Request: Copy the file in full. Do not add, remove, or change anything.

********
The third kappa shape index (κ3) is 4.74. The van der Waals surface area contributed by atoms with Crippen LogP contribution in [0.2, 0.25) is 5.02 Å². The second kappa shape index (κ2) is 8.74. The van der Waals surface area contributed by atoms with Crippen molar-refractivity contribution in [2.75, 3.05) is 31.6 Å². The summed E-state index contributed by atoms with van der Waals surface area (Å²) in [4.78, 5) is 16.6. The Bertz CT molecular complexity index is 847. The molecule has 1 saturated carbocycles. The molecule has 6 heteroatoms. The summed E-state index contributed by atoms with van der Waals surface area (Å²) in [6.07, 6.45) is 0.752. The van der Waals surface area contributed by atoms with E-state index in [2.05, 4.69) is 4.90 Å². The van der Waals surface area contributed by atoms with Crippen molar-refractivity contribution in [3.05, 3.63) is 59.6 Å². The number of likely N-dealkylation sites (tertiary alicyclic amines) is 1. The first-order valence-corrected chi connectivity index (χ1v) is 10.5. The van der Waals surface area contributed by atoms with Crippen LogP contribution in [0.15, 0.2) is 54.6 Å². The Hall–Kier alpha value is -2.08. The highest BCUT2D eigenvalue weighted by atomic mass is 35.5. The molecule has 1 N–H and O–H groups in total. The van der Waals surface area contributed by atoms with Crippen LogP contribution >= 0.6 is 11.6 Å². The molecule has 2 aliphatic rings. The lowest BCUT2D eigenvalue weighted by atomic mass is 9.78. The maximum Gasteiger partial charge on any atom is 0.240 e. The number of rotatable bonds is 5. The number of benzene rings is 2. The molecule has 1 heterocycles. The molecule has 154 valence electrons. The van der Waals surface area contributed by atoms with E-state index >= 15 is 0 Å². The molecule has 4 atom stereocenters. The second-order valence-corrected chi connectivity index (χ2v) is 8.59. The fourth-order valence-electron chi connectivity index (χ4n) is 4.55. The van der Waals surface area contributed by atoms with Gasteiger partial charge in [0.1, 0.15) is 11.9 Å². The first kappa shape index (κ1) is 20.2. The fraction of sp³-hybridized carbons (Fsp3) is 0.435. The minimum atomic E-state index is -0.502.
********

The third kappa shape index (κ3) is 4.74. The van der Waals surface area contributed by atoms with Crippen LogP contribution in [0.2, 0.25) is 5.02 Å². The second kappa shape index (κ2) is 8.74. The van der Waals surface area contributed by atoms with Crippen molar-refractivity contribution in [2.75, 3.05) is 31.6 Å². The summed E-state index contributed by atoms with van der Waals surface area (Å²) in [4.78, 5) is 16.6. The Bertz CT molecular complexity index is 847. The molecule has 1 saturated carbocycles. The molecule has 6 heteroatoms. The summed E-state index contributed by atoms with van der Waals surface area (Å²) in [6.07, 6.45) is 0.752. The van der Waals surface area contributed by atoms with E-state index in [2.05, 4.69) is 4.90 Å². The van der Waals surface area contributed by atoms with Crippen molar-refractivity contribution in [3.05, 3.63) is 59.6 Å². The number of likely N-dealkylation sites (tertiary alicyclic amines) is 1. The first-order valence-corrected chi connectivity index (χ1v) is 10.5. The van der Waals surface area contributed by atoms with Crippen LogP contribution in [0.15, 0.2) is 54.6 Å². The Hall–Kier alpha value is -2.08. The highest BCUT2D eigenvalue weighted by atomic mass is 35.5. The molecule has 1 N–H and O–H groups in total. The van der Waals surface area contributed by atoms with Crippen LogP contribution >= 0.6 is 11.6 Å². The molecule has 2 aliphatic rings. The lowest BCUT2D eigenvalue weighted by atomic mass is 9.78. The maximum Gasteiger partial charge on any atom is 0.240 e. The number of rotatable bonds is 5. The number of benzene rings is 2. The molecule has 1 heterocycles. The molecule has 154 valence electrons. The van der Waals surface area contributed by atoms with E-state index >= 15 is 0 Å². The molecule has 4 atom stereocenters. The second-order valence-corrected chi connectivity index (χ2v) is 8.59. The fourth-order valence-electron chi connectivity index (χ4n) is 4.55. The van der Waals surface area contributed by atoms with Gasteiger partial charge in [0.1, 0.15) is 11.9 Å². The first kappa shape index (κ1) is 20.2. The fraction of sp³-hybridized carbons (Fsp3) is 0.435. The minimum atomic E-state index is -0.502.